Monday Morning Marketing

It was a good weekend for shopping. The weather wasn’t quite winter and not quite spring. There were lots of sales in some of our favorite stores. And it was a rare weekend when we didn’t have a client event.

As one of our alert associates walked the malls, he had an observation:

We talk a lot in the office about “transparency” and “privacy.” We know more about the personal lives of our clients, colleagues and associates than ever before because of what they choose to share online. We debate how “transparent” we need to be when promoting our clients or engaging in activities on their behalf, or in their name. We continually ask how transparent our clients should be in their marketing efforts.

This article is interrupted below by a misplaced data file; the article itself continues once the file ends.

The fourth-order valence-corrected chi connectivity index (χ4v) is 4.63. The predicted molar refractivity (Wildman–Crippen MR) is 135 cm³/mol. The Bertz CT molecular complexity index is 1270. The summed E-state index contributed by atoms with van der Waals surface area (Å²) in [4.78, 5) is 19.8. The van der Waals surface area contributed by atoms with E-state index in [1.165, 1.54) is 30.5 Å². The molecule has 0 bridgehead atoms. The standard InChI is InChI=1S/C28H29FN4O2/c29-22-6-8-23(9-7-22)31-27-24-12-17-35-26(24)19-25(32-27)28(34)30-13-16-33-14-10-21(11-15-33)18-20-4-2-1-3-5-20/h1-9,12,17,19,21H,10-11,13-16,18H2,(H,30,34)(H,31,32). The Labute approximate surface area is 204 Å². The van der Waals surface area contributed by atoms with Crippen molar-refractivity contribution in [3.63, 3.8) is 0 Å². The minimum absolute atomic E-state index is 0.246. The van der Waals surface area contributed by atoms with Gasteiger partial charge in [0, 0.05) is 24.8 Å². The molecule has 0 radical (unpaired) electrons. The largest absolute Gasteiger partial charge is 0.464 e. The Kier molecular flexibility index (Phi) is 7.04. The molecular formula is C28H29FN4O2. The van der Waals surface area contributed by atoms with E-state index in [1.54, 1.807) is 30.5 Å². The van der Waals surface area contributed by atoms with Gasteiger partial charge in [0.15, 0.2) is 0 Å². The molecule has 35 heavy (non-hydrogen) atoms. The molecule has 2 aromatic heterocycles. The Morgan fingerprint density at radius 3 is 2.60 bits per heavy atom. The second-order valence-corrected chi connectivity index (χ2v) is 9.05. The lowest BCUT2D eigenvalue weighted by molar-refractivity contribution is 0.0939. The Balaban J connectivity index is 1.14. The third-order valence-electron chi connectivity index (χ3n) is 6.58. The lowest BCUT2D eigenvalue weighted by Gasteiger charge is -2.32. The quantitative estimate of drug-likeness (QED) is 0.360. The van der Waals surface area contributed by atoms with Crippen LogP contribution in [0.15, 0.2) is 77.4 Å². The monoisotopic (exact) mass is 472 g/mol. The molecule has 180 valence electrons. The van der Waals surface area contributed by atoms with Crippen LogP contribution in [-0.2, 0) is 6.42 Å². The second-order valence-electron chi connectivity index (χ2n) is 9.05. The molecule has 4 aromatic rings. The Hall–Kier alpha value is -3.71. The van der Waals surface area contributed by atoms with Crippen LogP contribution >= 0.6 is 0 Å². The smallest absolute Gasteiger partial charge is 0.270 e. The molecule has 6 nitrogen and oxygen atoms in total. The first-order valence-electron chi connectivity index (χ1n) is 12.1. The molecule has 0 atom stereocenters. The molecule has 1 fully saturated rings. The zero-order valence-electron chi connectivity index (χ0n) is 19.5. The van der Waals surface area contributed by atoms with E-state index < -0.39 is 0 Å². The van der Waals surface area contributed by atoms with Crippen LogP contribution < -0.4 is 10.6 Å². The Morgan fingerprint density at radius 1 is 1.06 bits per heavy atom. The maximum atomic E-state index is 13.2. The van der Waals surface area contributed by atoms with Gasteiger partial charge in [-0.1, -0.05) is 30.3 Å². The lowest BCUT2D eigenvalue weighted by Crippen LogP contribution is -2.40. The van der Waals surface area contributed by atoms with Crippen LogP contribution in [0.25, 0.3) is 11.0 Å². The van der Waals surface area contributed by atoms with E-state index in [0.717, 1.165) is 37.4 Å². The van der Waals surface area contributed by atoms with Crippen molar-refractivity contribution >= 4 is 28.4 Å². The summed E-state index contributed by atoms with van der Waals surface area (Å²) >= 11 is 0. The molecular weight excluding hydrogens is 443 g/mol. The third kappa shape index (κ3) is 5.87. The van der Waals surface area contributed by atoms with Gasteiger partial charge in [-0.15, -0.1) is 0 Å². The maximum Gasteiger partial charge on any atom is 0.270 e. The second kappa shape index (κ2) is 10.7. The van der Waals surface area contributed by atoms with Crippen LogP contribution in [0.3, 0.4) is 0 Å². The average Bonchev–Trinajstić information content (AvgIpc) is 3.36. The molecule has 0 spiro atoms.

This weekend at the mall illustrated just how transparent our lives have become. Is the expectation now that everything is public and transparent?

It must make us buy more soda when we can see every bottle stacked in a vending machine—even though they look the same and we are only buying one.

“Oooohhh… I want those!” Transparent shopping bags let us peek into other shoppers’ purchases—and perhaps, their lives, and suggest to us what we might like to own.

Does having the cart used for folding clothes in full view contribute to the perception that a store has a great customer service or is exceptionally organized—even when its not?

When did personal experiences and cosmetic enhancements, such as having your teeth whitened, become a public spectacle?

And why do we notice things like this? The answer to that question is easy: that’s how we think.

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